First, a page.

Re: Background on Singapore go/no go for IETF 100

Jeffrey Haas <jhaas@pfrc.org> Thu, 26 May 2016 18:13 UTC

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Date: Thu, 26 May 2016 14:19:18 -0400
From: Jeffrey Haas <jhaas@pfrc.org>
To: Dhruv Dhody <dhruv.ietf@gmail.com>
Subject: Re: Background on Singapore go/no go for IETF 100
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On Thu, May 26, 2016 at 06:42:21PM +0530, Dhruv Dhody wrote:
> I am gay, I live in India, which has a similar sec 377 law on its books.
> 
> I hate these laws, I yearn for these laws to change.
> 
> I feel the pain of my fellow LGBTQ IETFers.... We do need to worry about
> things that others can take for granted.
> 
> But pulling out of Singapore, and setting a precedent, would also mean that
> we would limit ourselves to a small pool of venues and basically let go of
> 1-1-1*, that is unacceptable.
> 
> There are many of us LGBT folks, who reside in countries that have these
> homophobic laws, but we keep the fight on, we live openly, we work, we
> play, we pay our taxes, we protest, and we hope to change minds along the
> way..... some even attend IETF :)

I'm gay.  I live in a US state that until recently didn't recognize my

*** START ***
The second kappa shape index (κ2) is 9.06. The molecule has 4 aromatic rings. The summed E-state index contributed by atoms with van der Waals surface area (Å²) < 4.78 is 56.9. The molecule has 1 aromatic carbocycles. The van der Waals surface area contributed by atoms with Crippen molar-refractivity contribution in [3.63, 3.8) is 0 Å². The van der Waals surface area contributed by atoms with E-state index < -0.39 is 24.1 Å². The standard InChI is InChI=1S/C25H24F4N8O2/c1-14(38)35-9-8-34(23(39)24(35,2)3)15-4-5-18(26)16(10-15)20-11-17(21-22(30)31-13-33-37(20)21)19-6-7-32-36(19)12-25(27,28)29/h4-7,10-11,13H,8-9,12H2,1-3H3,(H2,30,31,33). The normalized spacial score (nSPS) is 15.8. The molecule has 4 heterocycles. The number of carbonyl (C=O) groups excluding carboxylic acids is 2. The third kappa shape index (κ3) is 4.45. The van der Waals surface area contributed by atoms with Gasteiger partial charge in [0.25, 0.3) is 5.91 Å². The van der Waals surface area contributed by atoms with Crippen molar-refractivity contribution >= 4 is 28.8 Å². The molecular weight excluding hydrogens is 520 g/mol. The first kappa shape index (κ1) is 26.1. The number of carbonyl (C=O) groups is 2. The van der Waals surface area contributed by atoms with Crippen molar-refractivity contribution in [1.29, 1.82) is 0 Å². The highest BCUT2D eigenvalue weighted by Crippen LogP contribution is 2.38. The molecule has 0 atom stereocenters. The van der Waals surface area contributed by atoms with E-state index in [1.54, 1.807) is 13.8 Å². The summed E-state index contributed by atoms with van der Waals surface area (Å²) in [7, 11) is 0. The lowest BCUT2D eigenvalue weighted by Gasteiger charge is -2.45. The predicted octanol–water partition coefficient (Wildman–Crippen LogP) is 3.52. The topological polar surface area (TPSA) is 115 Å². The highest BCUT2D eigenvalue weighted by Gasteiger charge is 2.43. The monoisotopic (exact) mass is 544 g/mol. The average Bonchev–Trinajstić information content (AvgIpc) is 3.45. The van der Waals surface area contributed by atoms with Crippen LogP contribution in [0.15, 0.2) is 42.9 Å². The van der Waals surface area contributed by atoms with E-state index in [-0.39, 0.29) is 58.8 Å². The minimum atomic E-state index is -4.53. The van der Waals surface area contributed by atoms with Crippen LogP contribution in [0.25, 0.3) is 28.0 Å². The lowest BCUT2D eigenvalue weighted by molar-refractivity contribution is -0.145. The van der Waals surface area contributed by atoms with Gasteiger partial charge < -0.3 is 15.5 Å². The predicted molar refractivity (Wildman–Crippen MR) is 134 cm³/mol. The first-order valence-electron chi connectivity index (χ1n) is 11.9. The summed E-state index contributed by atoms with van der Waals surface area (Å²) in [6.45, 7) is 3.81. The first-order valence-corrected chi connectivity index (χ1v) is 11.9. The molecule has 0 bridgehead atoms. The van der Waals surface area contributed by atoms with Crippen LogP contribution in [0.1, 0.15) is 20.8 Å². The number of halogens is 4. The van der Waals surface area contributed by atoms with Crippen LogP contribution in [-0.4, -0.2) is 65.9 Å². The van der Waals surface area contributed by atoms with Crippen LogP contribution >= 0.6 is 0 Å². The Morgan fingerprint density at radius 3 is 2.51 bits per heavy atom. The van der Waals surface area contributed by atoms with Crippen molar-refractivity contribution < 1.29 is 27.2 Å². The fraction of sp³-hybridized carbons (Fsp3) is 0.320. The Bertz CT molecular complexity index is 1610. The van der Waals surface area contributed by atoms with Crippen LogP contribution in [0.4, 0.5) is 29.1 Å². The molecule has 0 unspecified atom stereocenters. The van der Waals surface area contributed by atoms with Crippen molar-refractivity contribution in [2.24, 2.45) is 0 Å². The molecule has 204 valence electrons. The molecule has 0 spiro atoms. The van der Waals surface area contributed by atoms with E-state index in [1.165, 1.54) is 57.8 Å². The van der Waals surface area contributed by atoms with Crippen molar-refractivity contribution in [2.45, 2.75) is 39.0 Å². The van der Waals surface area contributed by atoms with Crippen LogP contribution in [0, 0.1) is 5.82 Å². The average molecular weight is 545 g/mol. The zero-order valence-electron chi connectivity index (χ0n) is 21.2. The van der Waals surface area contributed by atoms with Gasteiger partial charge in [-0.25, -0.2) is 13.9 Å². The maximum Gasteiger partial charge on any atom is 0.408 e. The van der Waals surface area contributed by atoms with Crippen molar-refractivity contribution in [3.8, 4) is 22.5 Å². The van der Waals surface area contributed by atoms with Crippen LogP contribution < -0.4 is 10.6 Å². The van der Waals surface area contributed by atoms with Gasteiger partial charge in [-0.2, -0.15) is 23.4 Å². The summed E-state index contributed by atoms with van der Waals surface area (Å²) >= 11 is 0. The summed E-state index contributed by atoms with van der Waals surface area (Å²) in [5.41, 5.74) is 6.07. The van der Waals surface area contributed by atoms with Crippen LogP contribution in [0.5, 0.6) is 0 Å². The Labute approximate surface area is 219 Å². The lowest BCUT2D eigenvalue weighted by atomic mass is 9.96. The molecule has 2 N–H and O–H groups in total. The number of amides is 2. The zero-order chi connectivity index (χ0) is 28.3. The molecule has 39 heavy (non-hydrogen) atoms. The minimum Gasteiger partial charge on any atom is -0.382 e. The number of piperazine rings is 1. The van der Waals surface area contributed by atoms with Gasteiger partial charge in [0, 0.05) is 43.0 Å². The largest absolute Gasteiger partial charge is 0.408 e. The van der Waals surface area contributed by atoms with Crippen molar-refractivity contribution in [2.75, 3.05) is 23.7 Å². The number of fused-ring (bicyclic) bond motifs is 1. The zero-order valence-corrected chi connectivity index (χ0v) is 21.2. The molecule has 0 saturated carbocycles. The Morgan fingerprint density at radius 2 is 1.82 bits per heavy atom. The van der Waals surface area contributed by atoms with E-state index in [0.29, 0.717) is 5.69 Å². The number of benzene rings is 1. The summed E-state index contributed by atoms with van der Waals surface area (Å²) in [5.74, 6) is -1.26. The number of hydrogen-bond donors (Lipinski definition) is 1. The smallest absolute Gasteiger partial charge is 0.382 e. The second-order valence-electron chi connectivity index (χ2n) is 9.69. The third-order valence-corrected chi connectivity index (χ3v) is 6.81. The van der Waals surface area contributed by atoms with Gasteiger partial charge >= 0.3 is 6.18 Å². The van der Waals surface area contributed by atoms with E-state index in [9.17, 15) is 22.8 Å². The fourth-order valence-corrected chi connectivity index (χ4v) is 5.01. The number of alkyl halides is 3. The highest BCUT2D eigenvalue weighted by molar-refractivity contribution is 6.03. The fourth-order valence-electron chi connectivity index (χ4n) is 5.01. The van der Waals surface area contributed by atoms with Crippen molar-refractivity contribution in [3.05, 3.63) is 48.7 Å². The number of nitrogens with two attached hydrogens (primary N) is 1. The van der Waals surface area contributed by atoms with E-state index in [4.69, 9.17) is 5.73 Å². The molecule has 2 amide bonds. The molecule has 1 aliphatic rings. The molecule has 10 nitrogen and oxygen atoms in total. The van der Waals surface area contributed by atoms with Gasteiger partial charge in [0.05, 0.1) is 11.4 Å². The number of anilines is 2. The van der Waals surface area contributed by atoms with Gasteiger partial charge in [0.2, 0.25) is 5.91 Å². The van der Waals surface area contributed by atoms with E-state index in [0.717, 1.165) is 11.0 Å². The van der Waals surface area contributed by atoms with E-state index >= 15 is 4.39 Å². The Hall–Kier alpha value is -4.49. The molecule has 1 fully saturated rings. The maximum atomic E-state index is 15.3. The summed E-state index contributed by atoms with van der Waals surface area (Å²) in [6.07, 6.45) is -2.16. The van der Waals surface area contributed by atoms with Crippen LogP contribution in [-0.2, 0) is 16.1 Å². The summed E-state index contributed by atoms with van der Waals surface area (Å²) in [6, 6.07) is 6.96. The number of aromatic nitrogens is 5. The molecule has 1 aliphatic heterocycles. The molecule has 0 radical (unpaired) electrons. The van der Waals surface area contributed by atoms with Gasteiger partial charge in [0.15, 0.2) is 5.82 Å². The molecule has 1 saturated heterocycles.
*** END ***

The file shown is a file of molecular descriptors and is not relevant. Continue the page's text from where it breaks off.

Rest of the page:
marriage.  (And it took a ruling of our Supreme court to do so.)

As I have said before, I'm supportive of including criteria in our meeting
venue that attempts to cover "LGBTQ friendliness", but it's not my primary
concern.  What I am personally concerned for is my general safety if the
nature of the laws of that land mean I'm an "illegal person".

I believe Singapore would likely be a safe venue for me.

The majority of the other issues articulated in the various threads
effectively come down to one's legal rights.  It has been the case for LGBTQ
individuals in the US to already have to be aware of their rights, or lack
thereof, and plan accordingly.  These included matters of finance,
healthcare, family, etc.

I have two books on my bookshelf specifically providing legal advice on
living my life in the world we have today.

In general, I think most LGBTQ individuals that travel internationally
travel are pretty well aware of the impact of their sexual orientation on
their legal status as a foreigner.  We'll take our risks on a given locale
based on our own considerations - and they may vary considerably.  Until
recently, living in the US, we had to be aware of even traveling from one
state to another.

There will be countries I will simply not travel to, since my status as an
"illegal person" in such country would put me in fear of my life or liberty.
But that's not now.

> Adding to Jordi's suggestion, we should support the local Singapore LGBT
> community, partner with them and organize something where we take a clear
> stand that laws must change. I feel this would be much more productive.

For my part, I'm supportive of IETF making a statement of general principle, 
but I'm leery of anything that turns IETF overtly into political actions.

What specific individuals choose to do is obviously up to them. :-)

-- Jeff